Tuesday 19 February 2019

The Taking of Annie Thorne by CJ Tudor @cjtudor @MichaelJBooks @JennyPlatt90 BLOG TOUR #TheTakingOfAnnieThorne @GabyYoung

Then . . .
One night, Annie went missing. Disappeared from her own bed. There were searches, appeals. Everyone thought the worst. And then, miraculously, after forty-eight hours, she came back. But she couldn't, or wouldn't, say what had happened to her.
Something happened to my sister. I can't explain what. I just know that when she came back, she wasn't the same. She wasn't my Annie.
I didn't want to admit, even to myself, that sometimes I was scared to death of my own little sister.
Now. . .
The email arrived in my inbox two months ago. I almost deleted it straight away, but then I clicked OPEN:
I know what happened to your sister. It's happening again . . .

The Taking of Annie Thorne by CJ Tudor is published in hardback by Michael Joseph Books on 21 February. My thanks to the publisher who sent my copy for review and invited me to take part on this Blog Tour.

I absolutely loved CJ Tudor's first novel; The Chalk Man which was published in hardback in January last year. I was lucky enough to read an early pre-publication copy and was totally gripped and really impressed by the author's style. I've been shouting about that book for over a year now.

When I find out that an author whose debut novel I loved has a new book out, I have a mixture of emotions. Initially it's excitement and impatience, because, you know, I want to read it NOW. Later on, the little niggles of anxiety set in; what if it's not very good? What if the first novel was a fluke? If that's how I feel, I can't begin to imagine how the author herself must feel!

So, to The Taking of Annie Thorne.

I almost ate this book! From the very first page; that shocking and totally entrancing prologue that has a hook that wouldn't fail to catch any reader, I was in!
The prologue sets the scene for the rest of the book; it's vivid and shocking and not for the faint hearted, and is central to the whole story.

After the heart pounding prologue, the reader meets Joe Thorne; a not-so-good teacher, obviously in crisis and arriving back to the North Nottinghamshire mining village in which he spent his, not so happy childhood.
I was brought up in North Nottinghamshire, in a small village populated by miners. I went to school with lads who knew that they'd being going down the pit, just like their father and grandfather. I recognised the grimy, dreary streets; the chippy, the Chinese takeaway, the pub that had never seen an Aperol Spritz or a packet of artisan crisps. The blokes in the pub who always looked like they were wearing eyeliner because of the coal dust ingrained around their eyes, as they sat with a pint of mild and bitter mix, playing dominoes or arguing about the football. CJ Tudor made this place so real; filled with characters who never left the village and who never forgot anything from the past.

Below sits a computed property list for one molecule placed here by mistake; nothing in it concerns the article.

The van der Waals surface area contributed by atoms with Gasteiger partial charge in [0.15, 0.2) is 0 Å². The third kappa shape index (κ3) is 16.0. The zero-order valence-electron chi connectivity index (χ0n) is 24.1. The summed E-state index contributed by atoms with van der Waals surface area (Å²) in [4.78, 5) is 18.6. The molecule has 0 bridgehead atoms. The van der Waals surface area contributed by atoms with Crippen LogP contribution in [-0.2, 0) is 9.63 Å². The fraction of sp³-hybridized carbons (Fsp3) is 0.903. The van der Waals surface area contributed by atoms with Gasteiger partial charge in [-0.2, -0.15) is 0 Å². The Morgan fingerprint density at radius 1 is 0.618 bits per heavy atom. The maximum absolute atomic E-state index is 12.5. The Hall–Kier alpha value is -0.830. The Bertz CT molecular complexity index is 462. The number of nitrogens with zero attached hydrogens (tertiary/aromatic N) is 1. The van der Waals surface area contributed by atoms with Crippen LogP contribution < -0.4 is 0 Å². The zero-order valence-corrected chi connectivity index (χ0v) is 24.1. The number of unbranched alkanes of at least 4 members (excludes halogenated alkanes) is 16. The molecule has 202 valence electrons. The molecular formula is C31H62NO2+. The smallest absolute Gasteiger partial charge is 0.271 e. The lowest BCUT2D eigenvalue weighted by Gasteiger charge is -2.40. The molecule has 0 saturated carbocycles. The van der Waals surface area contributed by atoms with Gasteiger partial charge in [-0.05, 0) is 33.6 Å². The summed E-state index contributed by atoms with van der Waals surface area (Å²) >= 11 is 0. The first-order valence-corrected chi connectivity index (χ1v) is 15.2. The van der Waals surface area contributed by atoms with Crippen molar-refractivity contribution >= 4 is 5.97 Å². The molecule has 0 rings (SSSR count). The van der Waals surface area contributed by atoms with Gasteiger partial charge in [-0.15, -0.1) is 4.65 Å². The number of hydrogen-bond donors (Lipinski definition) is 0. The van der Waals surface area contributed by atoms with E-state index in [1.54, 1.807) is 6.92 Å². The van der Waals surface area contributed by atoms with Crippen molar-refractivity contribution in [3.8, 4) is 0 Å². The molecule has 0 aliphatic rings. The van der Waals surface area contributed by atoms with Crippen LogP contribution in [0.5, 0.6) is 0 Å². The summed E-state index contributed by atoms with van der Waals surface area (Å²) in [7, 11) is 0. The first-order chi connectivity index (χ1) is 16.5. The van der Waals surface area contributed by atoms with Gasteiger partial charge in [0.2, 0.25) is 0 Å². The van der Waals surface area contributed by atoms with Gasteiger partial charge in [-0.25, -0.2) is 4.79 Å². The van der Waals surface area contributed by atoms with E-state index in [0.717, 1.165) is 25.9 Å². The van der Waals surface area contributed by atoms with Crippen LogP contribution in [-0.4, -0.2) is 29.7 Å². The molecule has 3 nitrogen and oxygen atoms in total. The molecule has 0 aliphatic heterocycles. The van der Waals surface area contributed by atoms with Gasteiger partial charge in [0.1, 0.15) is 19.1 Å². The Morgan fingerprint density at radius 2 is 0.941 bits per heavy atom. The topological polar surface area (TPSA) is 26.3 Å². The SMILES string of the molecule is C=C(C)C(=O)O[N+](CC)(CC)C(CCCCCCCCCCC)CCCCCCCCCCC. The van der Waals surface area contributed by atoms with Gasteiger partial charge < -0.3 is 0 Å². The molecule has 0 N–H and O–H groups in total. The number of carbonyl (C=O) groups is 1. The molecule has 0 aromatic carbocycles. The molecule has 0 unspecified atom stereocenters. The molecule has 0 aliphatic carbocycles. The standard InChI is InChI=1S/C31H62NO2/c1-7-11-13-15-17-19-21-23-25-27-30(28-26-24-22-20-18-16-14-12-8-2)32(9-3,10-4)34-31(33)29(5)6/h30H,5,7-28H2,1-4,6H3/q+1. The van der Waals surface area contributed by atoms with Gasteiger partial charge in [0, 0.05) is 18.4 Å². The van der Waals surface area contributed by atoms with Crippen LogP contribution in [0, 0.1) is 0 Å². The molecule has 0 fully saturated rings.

Joe Thorne is not returning because of the vacancy for an English teacher at Arnhill Academy. He's going back because he has unfinished business. 
Years ago, his little sister Annie disappeared, and although she eventually returned home, it wasn't the loving little Annie that Joe knew. Instead, she was a distant, and cruel and quite frankly, terrifying child. She looked like Annie, she spoke like Annie, but she wasn't Annie.

Annie and Joe's father died not long afterwards in a car accident. Joe knows more about Annie's strange disappearance than he's ever admitted, but he thinks that it's time to face the truth, and to make others face it too.

The author cleverly sets her story over two time lines. We have the present with adult Joe, and the past, when he and his teenage gang ruled the streets of Arnhill. She cleverly merges these two narratives together, enabling the reader to learn more about each character, and what has formed them as adults.

The Taking of Annie Thorne is a hybrid of a novel; I'd call it psychological mystery horror; is that even an genre? There is most certainly some horrific scenes that made me look over my shoulder a time or two and I swear I heard some scuttling noises coming from under the settee .....

Cleverly and masterfully created; with characters who are perfectly formed with flaws and realisms a plenty, this is so skilful, so dark and so creepy.
Twisty, addictive, dark and utterly brilliant!

CJ Tudor was born in Salisbury and grew up in Nottingham, and has recently moved to Kent with her partner and young daughter.
Her love of writing, especially the dark and macabre, started young. 
When her peers where reading Judy Blume, she was devouring Stephen King and James Herbert.

Over the years she has had a variety of jobs, including trainee reporter, radio scriptwriter, dog walker, voiceover artist, television presenter, copywriter and now, author.

Her first novel, The Chalk Man, was a Sunday Times bestseller in both hardback and paperback and sold in thirty-nine territories.

Twitter @cjtudor

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